03 March 2019

A Contemplative Moment: Solitude is not Separation

Solitude is Not Separation
Thomas Merton
Some (persons) have become hermits with the thought that sanctity could only be attained by escape from other (persons). But the only justification for a life of deliberate solitude is the conviction that it will help you to love not only God but other (people). If you go into the desert merely to get away from people you dislike, you will find neither peace nor solitude; you will only isolate yourself with a tribe of devils.
Man seeks unity because he is the image of the One God. Unity implies solitude, and hence the need to be physically alone. But unity and solitude are not metaphysical isolation. He who isolates himself in order to enjoy a kind of independence in his egotistic and external self does not find unity at all, for he disintegrates into a multiplicity  of conflicting passions and finally ends in confusion and total unreality. Solitude is not and can never be a narcissistic dialogue of the ego with itself. Such self-contemplation is a futile attempt to establish the finite self as infinite, to make it permanently independent of all other beings. And this is madness. Note, however that it is not a madness peculiar to solitaries --- it is much more common to those who try to assert their own unique excellence by dominating others. this is the more usual sin.
. . .True solitude is the home of the person, false solitude the refuge of the individualist. The person is constituted by a uniquely subsisting capacity to love --- by a radical ability to care for all beings made by God and loved by Him. Such a capacity is destroyed by the loss of perspective. . . Go into the desert not to escape other (people) but in order to find them in God.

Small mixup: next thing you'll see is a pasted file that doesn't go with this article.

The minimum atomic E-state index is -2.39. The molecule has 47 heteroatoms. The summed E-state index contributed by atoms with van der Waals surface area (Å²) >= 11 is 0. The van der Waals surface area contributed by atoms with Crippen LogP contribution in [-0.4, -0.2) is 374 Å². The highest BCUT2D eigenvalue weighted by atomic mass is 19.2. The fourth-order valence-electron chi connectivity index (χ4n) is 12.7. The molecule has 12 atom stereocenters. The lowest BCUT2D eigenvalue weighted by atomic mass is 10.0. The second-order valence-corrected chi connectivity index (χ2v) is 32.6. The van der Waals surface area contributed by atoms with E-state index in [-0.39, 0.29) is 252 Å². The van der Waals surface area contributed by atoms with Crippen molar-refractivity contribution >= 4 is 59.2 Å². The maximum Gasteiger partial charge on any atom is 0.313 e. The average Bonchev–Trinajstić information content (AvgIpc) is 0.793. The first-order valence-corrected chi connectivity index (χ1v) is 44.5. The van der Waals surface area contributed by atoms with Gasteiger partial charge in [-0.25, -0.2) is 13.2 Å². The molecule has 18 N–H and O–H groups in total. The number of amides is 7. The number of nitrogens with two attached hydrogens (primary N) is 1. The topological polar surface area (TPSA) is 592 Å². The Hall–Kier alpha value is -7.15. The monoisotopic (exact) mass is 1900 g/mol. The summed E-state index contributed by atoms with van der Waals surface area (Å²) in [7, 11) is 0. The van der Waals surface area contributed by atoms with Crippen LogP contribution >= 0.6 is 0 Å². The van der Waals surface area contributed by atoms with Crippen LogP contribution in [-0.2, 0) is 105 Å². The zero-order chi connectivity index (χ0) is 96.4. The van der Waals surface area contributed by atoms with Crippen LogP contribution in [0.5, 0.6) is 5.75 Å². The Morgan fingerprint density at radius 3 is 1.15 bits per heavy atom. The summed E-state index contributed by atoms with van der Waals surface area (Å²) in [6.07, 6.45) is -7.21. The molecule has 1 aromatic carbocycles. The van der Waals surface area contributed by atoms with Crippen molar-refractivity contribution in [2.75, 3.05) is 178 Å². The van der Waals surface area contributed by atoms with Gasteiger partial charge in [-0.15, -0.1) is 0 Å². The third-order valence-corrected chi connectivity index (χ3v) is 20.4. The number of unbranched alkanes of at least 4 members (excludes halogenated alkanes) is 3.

. . .There is no true solitude except interior solitude. And interior solitude is not possible for anyone who does not accept (her) right place in relation to other(s). There is no true peace possible for the (one) who still imagines that some accident of talent or grace or virtue segregates (her) from other(s)and places (her) above them. Solitude is not separation. God does not give us graces or talents or virtues for ourselves alone. We are members one of another and everything that is given to one member is given for the whole body. I do not wash my feet to make them more beautiful than my face.

[I write a lot here about the difference between solitude and isolation, eremitism and individualism, and these are a couple of the things I am asked about most frequently --- especially as folks discern the distinction between being a hermit and being a lone individual -- no matter how pious. Similar questions are posed on the idea of eremitical hiddenness and the distinction between that and anonymity and disengagement. Thomas Merton speaks to all of these ideas. He wrote about Solitude in Seeds of Contemplation but in New Seeds of Contemplation he wrote a new essay called "Solitude is not Separation". The differences between the two are striking; while complementary essays, they show such incredible shifts and development in his understanding and experience of eremitical solitude! The above post consists of excerpts from that second essay.]